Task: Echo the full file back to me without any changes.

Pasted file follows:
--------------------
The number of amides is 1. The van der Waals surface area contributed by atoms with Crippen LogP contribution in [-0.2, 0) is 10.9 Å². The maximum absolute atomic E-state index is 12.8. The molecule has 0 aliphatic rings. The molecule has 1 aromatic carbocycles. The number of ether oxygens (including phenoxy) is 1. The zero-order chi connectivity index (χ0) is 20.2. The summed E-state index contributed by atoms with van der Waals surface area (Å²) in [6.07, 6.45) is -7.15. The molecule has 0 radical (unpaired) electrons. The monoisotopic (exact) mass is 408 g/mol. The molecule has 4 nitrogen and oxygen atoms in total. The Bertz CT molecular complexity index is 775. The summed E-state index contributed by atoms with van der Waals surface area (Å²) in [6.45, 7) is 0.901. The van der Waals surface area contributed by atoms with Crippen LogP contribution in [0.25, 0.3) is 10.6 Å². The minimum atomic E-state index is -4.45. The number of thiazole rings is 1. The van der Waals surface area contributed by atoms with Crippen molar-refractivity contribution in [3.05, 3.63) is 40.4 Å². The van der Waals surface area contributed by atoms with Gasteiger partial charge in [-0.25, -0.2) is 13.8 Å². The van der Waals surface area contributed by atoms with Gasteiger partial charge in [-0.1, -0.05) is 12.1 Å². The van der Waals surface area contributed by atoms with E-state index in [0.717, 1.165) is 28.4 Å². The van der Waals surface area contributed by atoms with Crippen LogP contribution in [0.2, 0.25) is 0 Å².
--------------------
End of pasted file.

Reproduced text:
The number of amides is 1. The van der Waals surface area contributed by atoms with Crippen LogP contribution in [-0.2, 0) is 10.9 Å². The maximum absolute atomic E-state index is 12.8. The molecule has 0 aliphatic rings. The molecule has 1 aromatic carbocycles. The number of ether oxygens (including phenoxy) is 1. The zero-order chi connectivity index (χ0) is 20.2. The summed E-state index contributed by atoms with van der Waals surface area (Å²) in [6.07, 6.45) is -7.15. The molecule has 0 radical (unpaired) electrons. The monoisotopic (exact) mass is 408 g/mol. The molecule has 4 nitrogen and oxygen atoms in total. The Bertz CT molecular complexity index is 775. The summed E-state index contributed by atoms with van der Waals surface area (Å²) in [6.45, 7) is 0.901. The van der Waals surface area contributed by atoms with Crippen LogP contribution in [0.25, 0.3) is 10.6 Å². The minimum atomic E-state index is -4.45. The number of thiazole rings is 1. The van der Waals surface area contributed by atoms with Crippen molar-refractivity contribution in [3.05, 3.63) is 40.4 Å². The van der Waals surface area contributed by atoms with Gasteiger partial charge in [-0.25, -0.2) is 13.8 Å². The van der Waals surface area contributed by atoms with Gasteiger partial charge in [-0.1, -0.05) is 12.1 Å². The van der Waals surface area contributed by atoms with E-state index in [0.717, 1.165) is 28.4 Å². The van der Waals surface area contributed by atoms with Crippen LogP contribution in [0.2, 0.25) is 0 Å².